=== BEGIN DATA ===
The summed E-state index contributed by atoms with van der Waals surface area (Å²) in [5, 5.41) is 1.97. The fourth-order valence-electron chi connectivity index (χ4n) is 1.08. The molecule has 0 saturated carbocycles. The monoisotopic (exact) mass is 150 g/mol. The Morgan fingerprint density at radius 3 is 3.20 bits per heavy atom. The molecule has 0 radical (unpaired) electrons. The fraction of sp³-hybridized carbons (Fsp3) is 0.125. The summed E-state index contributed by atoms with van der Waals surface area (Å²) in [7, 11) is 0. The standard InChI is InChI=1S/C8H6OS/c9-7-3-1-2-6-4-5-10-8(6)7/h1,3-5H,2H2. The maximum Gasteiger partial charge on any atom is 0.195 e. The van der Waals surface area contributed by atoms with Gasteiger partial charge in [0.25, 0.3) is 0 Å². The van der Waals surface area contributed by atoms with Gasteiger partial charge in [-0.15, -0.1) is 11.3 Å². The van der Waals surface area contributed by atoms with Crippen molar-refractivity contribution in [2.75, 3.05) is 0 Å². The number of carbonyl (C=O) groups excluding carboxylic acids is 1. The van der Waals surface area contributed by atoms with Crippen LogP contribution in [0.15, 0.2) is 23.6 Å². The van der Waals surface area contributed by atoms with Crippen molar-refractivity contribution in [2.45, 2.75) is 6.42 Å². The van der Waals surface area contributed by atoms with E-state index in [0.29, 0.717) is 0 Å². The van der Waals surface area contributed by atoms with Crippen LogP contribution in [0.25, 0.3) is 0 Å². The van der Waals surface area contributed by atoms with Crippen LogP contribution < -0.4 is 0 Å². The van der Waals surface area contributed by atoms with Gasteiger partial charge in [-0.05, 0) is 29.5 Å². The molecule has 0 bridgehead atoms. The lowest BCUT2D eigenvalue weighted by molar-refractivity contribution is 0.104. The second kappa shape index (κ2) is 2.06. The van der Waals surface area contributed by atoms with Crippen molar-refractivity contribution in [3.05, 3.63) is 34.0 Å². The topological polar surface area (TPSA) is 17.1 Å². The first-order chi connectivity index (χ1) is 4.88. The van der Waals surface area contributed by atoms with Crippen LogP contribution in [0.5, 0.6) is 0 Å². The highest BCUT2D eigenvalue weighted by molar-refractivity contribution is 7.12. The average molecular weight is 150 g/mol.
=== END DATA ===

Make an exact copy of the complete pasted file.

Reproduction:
The summed E-state index contributed by atoms with van der Waals surface area (Å²) in [5, 5.41) is 1.97. The fourth-order valence-electron chi connectivity index (χ4n) is 1.08. The molecule has 0 saturated carbocycles. The monoisotopic (exact) mass is 150 g/mol. The Morgan fingerprint density at radius 3 is 3.20 bits per heavy atom. The molecule has 0 radical (unpaired) electrons. The fraction of sp³-hybridized carbons (Fsp3) is 0.125. The summed E-state index contributed by atoms with van der Waals surface area (Å²) in [7, 11) is 0. The standard InChI is InChI=1S/C8H6OS/c9-7-3-1-2-6-4-5-10-8(6)7/h1,3-5H,2H2. The maximum Gasteiger partial charge on any atom is 0.195 e. The van der Waals surface area contributed by atoms with Gasteiger partial charge in [0.25, 0.3) is 0 Å². The van der Waals surface area contributed by atoms with Gasteiger partial charge in [-0.15, -0.1) is 11.3 Å². The van der Waals surface area contributed by atoms with Crippen molar-refractivity contribution in [2.75, 3.05) is 0 Å². The number of carbonyl (C=O) groups excluding carboxylic acids is 1. The van der Waals surface area contributed by atoms with Crippen LogP contribution in [0.15, 0.2) is 23.6 Å². The van der Waals surface area contributed by atoms with Crippen molar-refractivity contribution in [2.45, 2.75) is 6.42 Å². The van der Waals surface area contributed by atoms with E-state index in [0.29, 0.717) is 0 Å². The van der Waals surface area contributed by atoms with Crippen LogP contribution in [0.25, 0.3) is 0 Å². The van der Waals surface area contributed by atoms with Crippen LogP contribution < -0.4 is 0 Å². The van der Waals surface area contributed by atoms with Gasteiger partial charge in [-0.05, 0) is 29.5 Å². The molecule has 0 bridgehead atoms. The lowest BCUT2D eigenvalue weighted by molar-refractivity contribution is 0.104. The second kappa shape index (κ2) is 2.06. The van der Waals surface area contributed by atoms with Crippen molar-refractivity contribution in [3.05, 3.63) is 34.0 Å². The topological polar surface area (TPSA) is 17.1 Å². The first-order chi connectivity index (χ1) is 4.88. The van der Waals surface area contributed by atoms with Crippen LogP contribution in [0.5, 0.6) is 0 Å². The highest BCUT2D eigenvalue weighted by molar-refractivity contribution is 7.12. The average molecular weight is 150 g/mol.